We have seen the debt hot potato passed around Europe, with countries including Portugal, Ireland, Italy, Greece, and Spain (PIIGS) requiring massive bailouts to stave-off default on their national debt. Cyprus is the latest in this long line of countries with heavy reliance on social programs and guaranteed jobs and benefits from the government to saunter up to the EU and IMF, hat in hand, requesting bailout money. Cyprus’s banks have been closed since Saturday, and will not open, at the earliest, until Tuesday. The EU has given the country until Monday to come up with 5.8 billion euros to supplement the EU’s 4.2 billion euro contribution to the necessary 10 billion euro bailout of the Cyprus banking system.
Although Cyprus represents a paltry 0.2% of total EU GDP, it is an EU member country, one of 27 (I’ll get back to this point shortly), and is therefore important, no because of its economic contribution, but rather because its financial failure could force the dissolution of the EU itself. Cyprus’s parliament is voting at the moment on some kind of package to raise the needed capital to avoid the failure of their banking system. Cyprus failed in its attempt to secure a loan from Russia, which has a vested interest in Cyprus due to its (Cyprus’s) lax banking rules, making it a safe-haven for money launders and those with ill-gotten gains from shady (illegal) businesses. Many Russians have substantial assets in Cyprus, so it would make sense that Russia would want to provide support, but they refused.
What is most shocking to me is the relatively small amount of money needed to solve this issue, at least in the short-term – 10 billion euros, or about $13 billion. Compared with the hundreds of billions of euros that some larger countries owe, this is peanuts, yet the EU is refusing to supply the funds, putting at risk the entire structure and future of the EU. My conclusion is twofold – one, that they just can’t afford to keep bailing out these countries, and two, that they want to establish a precedent to let other countries know that they are not going to bail them out if they make poor financial decisions. While I agree with the second approach (this is the same moral hazard argument that we saw here in the U.S. with the “too big to fail” debate about our banking system), the first is another story. There are 27 EU member countries, and it appears very likely that the EU and IMF just don’t have the resources to deal with all of the debts of these countries collectively. Since all 27 countries are responsible for providing their proportionate amount of financial support for EU members (proportionate to their respective GDP), in essence they are responsible for providing the very liquidity they they need. To put it another way, they are responsible for bailing themselves out. The problem is that they just don’t have the money, as a group, to pay the bill.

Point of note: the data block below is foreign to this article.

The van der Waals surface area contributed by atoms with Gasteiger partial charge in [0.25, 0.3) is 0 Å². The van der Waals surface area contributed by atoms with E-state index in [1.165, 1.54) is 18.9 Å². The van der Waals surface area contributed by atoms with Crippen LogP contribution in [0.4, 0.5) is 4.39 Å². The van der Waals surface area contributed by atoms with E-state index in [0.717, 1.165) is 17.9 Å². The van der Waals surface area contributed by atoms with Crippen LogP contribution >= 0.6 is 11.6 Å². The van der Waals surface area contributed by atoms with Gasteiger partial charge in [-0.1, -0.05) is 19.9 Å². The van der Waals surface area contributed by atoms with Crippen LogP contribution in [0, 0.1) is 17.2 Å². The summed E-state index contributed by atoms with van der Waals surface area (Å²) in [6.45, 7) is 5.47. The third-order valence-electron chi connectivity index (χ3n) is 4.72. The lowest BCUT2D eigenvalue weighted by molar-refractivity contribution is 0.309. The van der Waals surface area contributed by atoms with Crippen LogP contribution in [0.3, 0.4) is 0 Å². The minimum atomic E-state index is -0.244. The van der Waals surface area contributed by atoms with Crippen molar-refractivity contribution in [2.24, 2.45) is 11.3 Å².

If Cyprus falls out of the EU (if they can’t raise the 5.8 billion euros for this bailout), the entire EU is at risk of collapse. Even if we get through this crisis with Cyprus, and they are truly stabilized by this bailout (not likely since they will no doubt need more money in the future to stay afloat), there are many other EU member countries with similar problems, including Slovenia, which will be the next domino to fall.
The EU has given Cyprus until Monday to put the money on the table, or they will cut Cyprus off from liquidity, which means their banking system will fail and they will be in default. If this happens, Cyprus will fall out of the EU – they will have no choice, since maintaining the euro as their currency will be impossible. Once this happens, I believe the EU will fall apart. The major countries – Germany, France, Italy, the UK, and maybe Spain will maintain some kind of economic union and will probably still use the euro (the UK still uses the pound anyway), but as an economic force, the EU will be dead.
U.S. markets don’t seem to care (at all) about this crisis. Although the Dow was down 90 points yesterday, we are right back up this morning, about the same amount that we lost in yesterday’s session. Investors either don’t understand the implications, or just don’t care, but ultimately the EU matters. We sell about 25% of total GDP to EU countries, so our economy certainly depends on that market. There are, of course, currency implications, liquidity implications, and psychological implications of an EU collapse for the U.S. economy and our markets. Ultimately the EU is going to come calling, with hat in hand, looking for a big check from us to solve their problems – problems which they obviously cannot afford to address. We will be in the same position with the EU and the EU is with Cyprus today – either force them to deal with their own financial problems, or face the economic damage that will result from an EU collapse.